PHL2096F Seminar in Analytic Philosophy – Frege and Russell
Katz, Bernard
Friday, 12-3 in JHB 418
Breadth Requirement:  History – 20th Century

The development of formal logic toward the end of the nineteenth century promoted a philosophical style and method, which has become known as Analytic Philosophy. In this seminar, we will examine some of the central texts of two of the principal authors of this tradition, Gottlob Frege and Bertrand Russell. Our approach in the seminar will be historical: we shall try to gain an appreciation of these figures as systematic thinkers.

A course in formal logic (for example, an undergraduate course equivalent to PHL245H) is a prerequisite for this course.

 

PHL2105F Topics in Metaphysics – Kant and Analytic Metaphysics
Stang, Nicholas
Wednesday, 6-9 in JHB 418
Breadth Requirement:  MES

In the Critique of Pure Reason Kant took himself to have shown that metaphysics of a certain kind is impossible for human beings. However, two hundred years later we find metaphysics flourishing in analytic philosophy. On the one hand analytic metaphysics can seem continuous with early modern rationalism, focusing on many of the same concepts (e.g. grounding, modality) and even the same doctrines (e.g. the principle of sufficient reason, substance monism). On the other hand, analytic metaphysics differs in crucial respects from its pre-Kantian forebears; it is less epistemically ambitious and is not as wedded to its a priori status. Does Kant’s critique of metaphysics apply to contemporary analytic metaphysics, or, in the words of Kant’s 1790 essay On a discovery, has it been rendered superfluous (entbehrlich)? We will focus on what Kant’s critique of metaphysics has to do with four areas of contemporary metaphysical research: ontology (what there is), grounding, modality, and ‘meta-metaphysics’ (the nature of metaphysics itself). Readings will be drawn from Kant, as well as from analytic philosophers like Quine, Carnap, Lewis, Sider, Bennett, Fine, Schaffer, Wilson, etc. Time permitting, we may also consider some developments in post-Kantian German philosophy (Hegel, Heidegger) and their relevance to analytic metaphysics. This will not primarily be a seminar in historical exegesis; we will be attempting, primarily, to draw some philosophical ideas from Kant and apply them in a different historical and dialectical context. Prior familiarity with the Critique is recommended, but not, strictly speaking, required.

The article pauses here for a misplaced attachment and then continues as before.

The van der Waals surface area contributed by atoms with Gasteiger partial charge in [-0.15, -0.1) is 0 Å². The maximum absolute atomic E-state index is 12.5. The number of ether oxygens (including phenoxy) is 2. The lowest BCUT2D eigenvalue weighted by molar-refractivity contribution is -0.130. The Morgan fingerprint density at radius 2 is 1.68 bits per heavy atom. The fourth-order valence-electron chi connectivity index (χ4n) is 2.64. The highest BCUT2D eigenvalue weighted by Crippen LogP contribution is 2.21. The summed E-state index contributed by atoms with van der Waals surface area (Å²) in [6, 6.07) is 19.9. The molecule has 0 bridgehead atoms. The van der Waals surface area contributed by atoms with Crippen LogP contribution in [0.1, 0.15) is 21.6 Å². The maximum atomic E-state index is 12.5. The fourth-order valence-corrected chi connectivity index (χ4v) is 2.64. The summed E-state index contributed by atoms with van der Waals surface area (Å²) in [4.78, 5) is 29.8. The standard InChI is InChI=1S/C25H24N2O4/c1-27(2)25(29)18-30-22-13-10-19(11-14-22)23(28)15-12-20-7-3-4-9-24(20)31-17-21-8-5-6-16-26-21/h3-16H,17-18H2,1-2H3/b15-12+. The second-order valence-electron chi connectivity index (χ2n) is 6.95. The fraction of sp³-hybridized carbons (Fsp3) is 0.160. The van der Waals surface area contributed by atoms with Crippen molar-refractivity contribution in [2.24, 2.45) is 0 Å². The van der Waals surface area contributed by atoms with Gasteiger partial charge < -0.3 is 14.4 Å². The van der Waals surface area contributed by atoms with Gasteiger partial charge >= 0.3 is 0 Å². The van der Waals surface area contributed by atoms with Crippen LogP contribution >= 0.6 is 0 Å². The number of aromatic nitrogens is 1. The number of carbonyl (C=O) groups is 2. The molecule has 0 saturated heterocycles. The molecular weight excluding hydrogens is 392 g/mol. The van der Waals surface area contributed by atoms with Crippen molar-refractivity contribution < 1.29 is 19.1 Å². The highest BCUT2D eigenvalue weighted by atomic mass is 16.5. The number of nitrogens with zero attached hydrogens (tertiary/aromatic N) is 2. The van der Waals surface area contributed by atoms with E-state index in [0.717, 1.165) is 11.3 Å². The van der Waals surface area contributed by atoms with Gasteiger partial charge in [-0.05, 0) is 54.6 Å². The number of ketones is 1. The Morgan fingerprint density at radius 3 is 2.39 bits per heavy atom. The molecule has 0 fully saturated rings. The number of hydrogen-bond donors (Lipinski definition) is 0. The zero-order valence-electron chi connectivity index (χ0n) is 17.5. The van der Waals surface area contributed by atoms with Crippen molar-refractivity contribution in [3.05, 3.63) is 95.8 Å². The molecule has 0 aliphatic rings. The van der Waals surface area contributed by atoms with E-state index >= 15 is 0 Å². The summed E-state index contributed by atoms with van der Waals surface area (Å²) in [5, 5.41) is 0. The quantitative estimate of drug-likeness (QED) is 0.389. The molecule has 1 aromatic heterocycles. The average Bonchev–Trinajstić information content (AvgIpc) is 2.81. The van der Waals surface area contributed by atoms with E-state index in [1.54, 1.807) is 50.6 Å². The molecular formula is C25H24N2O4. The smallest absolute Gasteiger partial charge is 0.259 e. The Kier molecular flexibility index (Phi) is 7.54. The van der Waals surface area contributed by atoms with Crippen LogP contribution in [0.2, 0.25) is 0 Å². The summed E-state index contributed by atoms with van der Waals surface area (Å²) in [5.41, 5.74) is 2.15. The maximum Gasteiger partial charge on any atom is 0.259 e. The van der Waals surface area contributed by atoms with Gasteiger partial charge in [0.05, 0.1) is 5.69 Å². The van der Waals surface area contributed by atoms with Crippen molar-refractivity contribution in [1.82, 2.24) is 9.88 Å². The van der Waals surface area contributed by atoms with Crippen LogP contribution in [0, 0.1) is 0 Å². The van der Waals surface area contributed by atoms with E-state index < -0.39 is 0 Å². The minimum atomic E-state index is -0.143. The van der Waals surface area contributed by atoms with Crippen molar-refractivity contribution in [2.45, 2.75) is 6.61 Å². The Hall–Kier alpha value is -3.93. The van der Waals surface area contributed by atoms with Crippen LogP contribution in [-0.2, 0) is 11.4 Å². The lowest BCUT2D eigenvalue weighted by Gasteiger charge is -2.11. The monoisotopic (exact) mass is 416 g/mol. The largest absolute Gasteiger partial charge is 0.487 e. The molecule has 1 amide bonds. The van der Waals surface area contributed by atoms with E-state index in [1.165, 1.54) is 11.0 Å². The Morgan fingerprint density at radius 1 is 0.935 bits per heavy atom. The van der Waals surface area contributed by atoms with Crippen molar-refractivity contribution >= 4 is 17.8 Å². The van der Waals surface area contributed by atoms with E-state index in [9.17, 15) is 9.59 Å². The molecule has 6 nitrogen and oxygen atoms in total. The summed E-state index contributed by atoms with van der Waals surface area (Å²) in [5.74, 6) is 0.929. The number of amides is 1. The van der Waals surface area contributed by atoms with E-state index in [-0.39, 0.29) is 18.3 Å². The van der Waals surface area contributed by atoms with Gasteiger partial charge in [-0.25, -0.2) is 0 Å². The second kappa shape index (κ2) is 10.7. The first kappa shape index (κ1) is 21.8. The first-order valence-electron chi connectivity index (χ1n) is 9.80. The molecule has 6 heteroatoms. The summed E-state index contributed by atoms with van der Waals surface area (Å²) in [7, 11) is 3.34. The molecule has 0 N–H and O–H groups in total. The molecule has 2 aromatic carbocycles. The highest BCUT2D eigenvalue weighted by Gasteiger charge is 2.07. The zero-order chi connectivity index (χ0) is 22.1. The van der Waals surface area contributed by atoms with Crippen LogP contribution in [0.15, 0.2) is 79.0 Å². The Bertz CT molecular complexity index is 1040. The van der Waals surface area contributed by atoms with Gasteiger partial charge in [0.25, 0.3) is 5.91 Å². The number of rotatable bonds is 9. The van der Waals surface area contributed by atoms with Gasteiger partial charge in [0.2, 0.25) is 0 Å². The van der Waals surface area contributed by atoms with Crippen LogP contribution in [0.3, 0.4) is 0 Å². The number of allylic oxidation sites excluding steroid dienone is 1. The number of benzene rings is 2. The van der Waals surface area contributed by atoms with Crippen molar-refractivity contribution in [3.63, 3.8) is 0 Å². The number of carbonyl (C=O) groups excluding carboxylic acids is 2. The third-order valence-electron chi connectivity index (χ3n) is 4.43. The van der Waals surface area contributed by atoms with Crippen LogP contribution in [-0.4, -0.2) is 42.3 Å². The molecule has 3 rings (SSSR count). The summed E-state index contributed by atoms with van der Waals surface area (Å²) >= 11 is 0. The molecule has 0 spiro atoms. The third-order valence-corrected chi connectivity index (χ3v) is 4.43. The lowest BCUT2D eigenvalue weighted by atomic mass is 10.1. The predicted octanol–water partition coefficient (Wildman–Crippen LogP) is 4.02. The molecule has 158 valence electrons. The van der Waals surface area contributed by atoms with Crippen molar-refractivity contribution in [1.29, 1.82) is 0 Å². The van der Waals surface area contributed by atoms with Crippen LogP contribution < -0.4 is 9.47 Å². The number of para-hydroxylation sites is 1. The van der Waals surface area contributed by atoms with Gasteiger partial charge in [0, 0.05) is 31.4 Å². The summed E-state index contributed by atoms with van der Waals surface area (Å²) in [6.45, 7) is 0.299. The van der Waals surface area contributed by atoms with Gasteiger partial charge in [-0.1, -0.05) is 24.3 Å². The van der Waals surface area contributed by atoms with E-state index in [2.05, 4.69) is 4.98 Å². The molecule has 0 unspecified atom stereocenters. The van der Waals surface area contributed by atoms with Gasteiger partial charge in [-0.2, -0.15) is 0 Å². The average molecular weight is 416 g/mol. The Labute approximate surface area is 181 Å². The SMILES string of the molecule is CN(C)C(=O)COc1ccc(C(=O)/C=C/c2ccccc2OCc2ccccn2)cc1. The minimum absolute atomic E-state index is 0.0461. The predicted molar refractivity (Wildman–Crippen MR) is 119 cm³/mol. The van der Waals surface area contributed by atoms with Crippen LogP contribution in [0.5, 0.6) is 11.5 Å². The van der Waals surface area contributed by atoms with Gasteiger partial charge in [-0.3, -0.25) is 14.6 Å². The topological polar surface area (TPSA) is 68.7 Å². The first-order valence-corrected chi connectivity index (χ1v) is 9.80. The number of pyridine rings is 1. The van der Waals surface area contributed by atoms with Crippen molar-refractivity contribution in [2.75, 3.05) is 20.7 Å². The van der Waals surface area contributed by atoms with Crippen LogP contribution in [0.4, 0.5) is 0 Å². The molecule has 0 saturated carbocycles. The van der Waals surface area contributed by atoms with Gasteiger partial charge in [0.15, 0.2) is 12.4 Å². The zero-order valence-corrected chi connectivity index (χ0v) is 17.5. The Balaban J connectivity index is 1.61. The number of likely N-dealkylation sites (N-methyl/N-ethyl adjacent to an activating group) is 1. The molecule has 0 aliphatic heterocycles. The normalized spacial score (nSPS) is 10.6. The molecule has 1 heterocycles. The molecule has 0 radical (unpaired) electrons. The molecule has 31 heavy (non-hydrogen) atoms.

PHL2111F Seminar in Epistemology – Perception and Epistemology
Dickie, Imogen/Barnett, David James
Monday, 6-9 in JHB 418
Breadth Requirement:  MES